Contrast: 654:1 (Black: 0.48 cd/m²)
ΔE Color 6.12 | 0.6-29.43 Ø6
ΔE Greyscale 6.1 | 0.64-98 Ø6.3
71.74% sRGB (Argyll 3D) 46.81% AdobeRGB 1998 (Argyll 3D)
Gamma: 2.35
HP Pavilion x2 12-b000ng
LG Philips LGD04A5, IPS, 1920x1280, 12
Microsoft Surface Pro 4, Core m3
Samsung SDC3853, IPS, 2736x1824, 12.3
Acer Aspire Switch Alpha 12 SA5-271-56HM
Panasonic VVX12T041N00, IPS, 2160x1440, 12
Lenovo IdeaPad Miix 700
Samsung L_QLLTN120QL01L01, IPS, 2160x1440, 12
Samsung Galaxy Tab Pro S W700N
Digital Flat Panel (NoName), sAMOLED, 2160x1440, 12.1
Response Times
-18%
11%
31%
Response Time Grey 50% / Grey 80% *
38 (17, 21)
46 (17.2, 28.8)
-21%
20 (5, 15, detail 5 schraffiert)
47%
30 (11, 19)
21%
Response Time Black / White *
27 (14, 13)
31 (6, 25.2)
-15%
34 (15, 19, [email protected]% mit/ohne PSU)
-26%
16 (4.4, 11.6)
41%
PWM Frequency
50 (50)
1000 (100)
200 (18)
Screen
40%
10%
13%
224%
Brightness middle
314
389.2
24%
345
10%
341
9%
363
16%
Brightness
308
392
27%
328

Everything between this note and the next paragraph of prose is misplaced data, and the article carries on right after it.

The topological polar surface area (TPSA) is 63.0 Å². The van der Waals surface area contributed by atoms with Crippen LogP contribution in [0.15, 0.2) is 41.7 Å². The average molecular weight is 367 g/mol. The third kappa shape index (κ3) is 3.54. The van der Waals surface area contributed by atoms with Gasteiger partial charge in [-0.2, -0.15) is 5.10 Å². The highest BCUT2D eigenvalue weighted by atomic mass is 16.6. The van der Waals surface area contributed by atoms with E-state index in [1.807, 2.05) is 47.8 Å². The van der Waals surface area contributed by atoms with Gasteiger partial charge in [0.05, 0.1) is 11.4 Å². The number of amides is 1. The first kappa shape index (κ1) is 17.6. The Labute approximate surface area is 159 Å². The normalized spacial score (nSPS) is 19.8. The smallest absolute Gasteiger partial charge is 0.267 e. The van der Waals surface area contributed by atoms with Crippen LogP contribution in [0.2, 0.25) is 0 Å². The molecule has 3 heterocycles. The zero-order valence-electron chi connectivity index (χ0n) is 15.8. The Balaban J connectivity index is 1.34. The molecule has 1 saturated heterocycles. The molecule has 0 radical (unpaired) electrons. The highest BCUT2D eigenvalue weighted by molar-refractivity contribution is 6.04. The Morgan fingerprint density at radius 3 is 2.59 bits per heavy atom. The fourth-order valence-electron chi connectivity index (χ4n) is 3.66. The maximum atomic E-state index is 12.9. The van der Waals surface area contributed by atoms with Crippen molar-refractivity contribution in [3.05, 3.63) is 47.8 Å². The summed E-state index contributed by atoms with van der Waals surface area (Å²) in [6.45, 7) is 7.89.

6%
318
3%
378
23%
Brightness Distribution
93
92
-1%
91
-2%
87
-6%
90
-3%
Black Level *
0.48
0.27
44%
0.38
21%
0.36
25%
0.03
94%
Contrast
654
1441
120%
908
39%
947
45%
12100
1750%
Colorchecker DeltaE2000 *
6.12
3.61
41%
8.4
-37%
6
2%
4.8
22%
Colorchecker DeltaE2000 max. *
10.92
11.9
-9%
6.91
37%
Greyscale DeltaE2000 *
6.1
3.8
38%
4.3
30%
8.12
-33%
5.04
17%
Gamma
2.35 94%
2.16 102%
2.63 84%
2.23 99%
2.57 86%
CCT
7391 88%
5969 109%
7368 88%
7011 93%
7255 90%
Color Space (Percent of AdobeRGB 1998)
46.81
63
35%
62
32%
63.4
35%
73
56%
Color Space (Percent of sRGB)
71.74
97
35%
97.4
36%
Total Average (Program / Settings)
11% / 30%
11% / 10%
22% / 16%
224% / 224%

* ... smaller is better

AdobeRGB coverage (46.%)
AdobeRGB coverage (46.8%)